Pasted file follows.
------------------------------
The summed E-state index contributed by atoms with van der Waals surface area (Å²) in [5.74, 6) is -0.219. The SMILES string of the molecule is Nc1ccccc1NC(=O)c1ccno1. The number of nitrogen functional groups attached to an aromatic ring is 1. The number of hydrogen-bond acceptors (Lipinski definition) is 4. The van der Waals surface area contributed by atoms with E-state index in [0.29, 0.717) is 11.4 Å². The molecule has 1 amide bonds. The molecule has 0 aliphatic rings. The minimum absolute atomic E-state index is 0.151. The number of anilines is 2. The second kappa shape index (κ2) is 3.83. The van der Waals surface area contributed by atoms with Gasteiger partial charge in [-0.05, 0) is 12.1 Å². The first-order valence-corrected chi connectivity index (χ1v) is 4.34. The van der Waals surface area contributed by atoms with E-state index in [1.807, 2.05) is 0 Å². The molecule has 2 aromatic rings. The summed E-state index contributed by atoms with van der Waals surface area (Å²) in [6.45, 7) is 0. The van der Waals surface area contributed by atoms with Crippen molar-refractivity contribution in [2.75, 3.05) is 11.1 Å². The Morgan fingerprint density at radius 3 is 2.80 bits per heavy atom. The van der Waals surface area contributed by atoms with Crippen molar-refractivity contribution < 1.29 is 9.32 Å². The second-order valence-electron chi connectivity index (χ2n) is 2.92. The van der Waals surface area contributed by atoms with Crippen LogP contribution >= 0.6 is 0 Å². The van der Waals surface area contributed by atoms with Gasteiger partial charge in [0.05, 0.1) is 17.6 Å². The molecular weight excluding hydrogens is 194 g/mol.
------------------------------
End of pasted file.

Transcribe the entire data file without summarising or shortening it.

The summed E-state index contributed by atoms with van der Waals surface area (Å²) in [5.74, 6) is -0.219. The SMILES string of the molecule is Nc1ccccc1NC(=O)c1ccno1. The number of nitrogen functional groups attached to an aromatic ring is 1. The number of hydrogen-bond acceptors (Lipinski definition) is 4. The van der Waals surface area contributed by atoms with E-state index in [0.29, 0.717) is 11.4 Å². The molecule has 1 amide bonds. The molecule has 0 aliphatic rings. The minimum absolute atomic E-state index is 0.151. The number of anilines is 2. The second kappa shape index (κ2) is 3.83. The van der Waals surface area contributed by atoms with Gasteiger partial charge in [-0.05, 0) is 12.1 Å². The first-order valence-corrected chi connectivity index (χ1v) is 4.34. The van der Waals surface area contributed by atoms with E-state index in [1.807, 2.05) is 0 Å². The molecule has 2 aromatic rings. The summed E-state index contributed by atoms with van der Waals surface area (Å²) in [6.45, 7) is 0. The van der Waals surface area contributed by atoms with Crippen molar-refractivity contribution in [2.75, 3.05) is 11.1 Å². The Morgan fingerprint density at radius 3 is 2.80 bits per heavy atom. The van der Waals surface area contributed by atoms with Crippen molar-refractivity contribution < 1.29 is 9.32 Å². The second-order valence-electron chi connectivity index (χ2n) is 2.92. The van der Waals surface area contributed by atoms with Crippen LogP contribution >= 0.6 is 0 Å². The van der Waals surface area contributed by atoms with Gasteiger partial charge in [0.05, 0.1) is 17.6 Å². The molecular weight excluding hydrogens is 194 g/mol.